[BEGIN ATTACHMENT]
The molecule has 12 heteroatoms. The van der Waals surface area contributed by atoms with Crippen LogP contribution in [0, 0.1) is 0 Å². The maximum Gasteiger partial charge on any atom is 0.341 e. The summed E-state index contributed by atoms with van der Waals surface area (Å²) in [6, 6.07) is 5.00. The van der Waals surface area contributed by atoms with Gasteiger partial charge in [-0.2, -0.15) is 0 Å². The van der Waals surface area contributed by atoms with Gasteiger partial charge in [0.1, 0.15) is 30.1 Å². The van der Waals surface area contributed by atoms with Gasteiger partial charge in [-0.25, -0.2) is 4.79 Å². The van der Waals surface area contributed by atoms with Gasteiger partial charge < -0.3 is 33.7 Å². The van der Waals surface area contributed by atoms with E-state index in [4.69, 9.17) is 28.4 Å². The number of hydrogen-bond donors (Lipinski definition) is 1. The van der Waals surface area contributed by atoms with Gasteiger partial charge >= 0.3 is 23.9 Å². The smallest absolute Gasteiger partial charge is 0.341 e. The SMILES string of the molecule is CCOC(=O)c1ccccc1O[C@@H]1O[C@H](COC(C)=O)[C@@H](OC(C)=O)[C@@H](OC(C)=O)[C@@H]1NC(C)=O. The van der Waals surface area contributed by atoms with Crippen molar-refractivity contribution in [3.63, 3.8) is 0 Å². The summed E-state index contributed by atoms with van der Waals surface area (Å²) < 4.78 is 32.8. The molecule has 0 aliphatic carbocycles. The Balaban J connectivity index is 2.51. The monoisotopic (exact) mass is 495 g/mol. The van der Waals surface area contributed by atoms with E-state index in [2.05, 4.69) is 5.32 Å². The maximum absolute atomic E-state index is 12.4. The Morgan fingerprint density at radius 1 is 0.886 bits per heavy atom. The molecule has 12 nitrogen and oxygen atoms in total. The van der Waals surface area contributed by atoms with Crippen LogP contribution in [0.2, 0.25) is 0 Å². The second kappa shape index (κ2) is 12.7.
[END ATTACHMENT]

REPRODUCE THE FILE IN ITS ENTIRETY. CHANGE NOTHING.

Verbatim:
The molecule has 12 heteroatoms. The van der Waals surface area contributed by atoms with Crippen LogP contribution in [0, 0.1) is 0 Å². The maximum Gasteiger partial charge on any atom is 0.341 e. The summed E-state index contributed by atoms with van der Waals surface area (Å²) in [6, 6.07) is 5.00. The van der Waals surface area contributed by atoms with Gasteiger partial charge in [-0.2, -0.15) is 0 Å². The van der Waals surface area contributed by atoms with Gasteiger partial charge in [0.1, 0.15) is 30.1 Å². The van der Waals surface area contributed by atoms with Gasteiger partial charge in [-0.25, -0.2) is 4.79 Å². The van der Waals surface area contributed by atoms with Gasteiger partial charge < -0.3 is 33.7 Å². The van der Waals surface area contributed by atoms with E-state index in [4.69, 9.17) is 28.4 Å². The number of hydrogen-bond donors (Lipinski definition) is 1. The van der Waals surface area contributed by atoms with Gasteiger partial charge >= 0.3 is 23.9 Å². The smallest absolute Gasteiger partial charge is 0.341 e. The SMILES string of the molecule is CCOC(=O)c1ccccc1O[C@@H]1O[C@H](COC(C)=O)[C@@H](OC(C)=O)[C@@H](OC(C)=O)[C@@H]1NC(C)=O. The van der Waals surface area contributed by atoms with Crippen molar-refractivity contribution in [3.63, 3.8) is 0 Å². The summed E-state index contributed by atoms with van der Waals surface area (Å²) < 4.78 is 32.8. The molecule has 0 aliphatic carbocycles. The Balaban J connectivity index is 2.51. The monoisotopic (exact) mass is 495 g/mol. The van der Waals surface area contributed by atoms with E-state index in [2.05, 4.69) is 5.32 Å². The maximum absolute atomic E-state index is 12.4. The Morgan fingerprint density at radius 1 is 0.886 bits per heavy atom. The molecule has 12 nitrogen and oxygen atoms in total. The van der Waals surface area contributed by atoms with Crippen LogP contribution in [0.2, 0.25) is 0 Å². The second kappa shape index (κ2) is 12.7.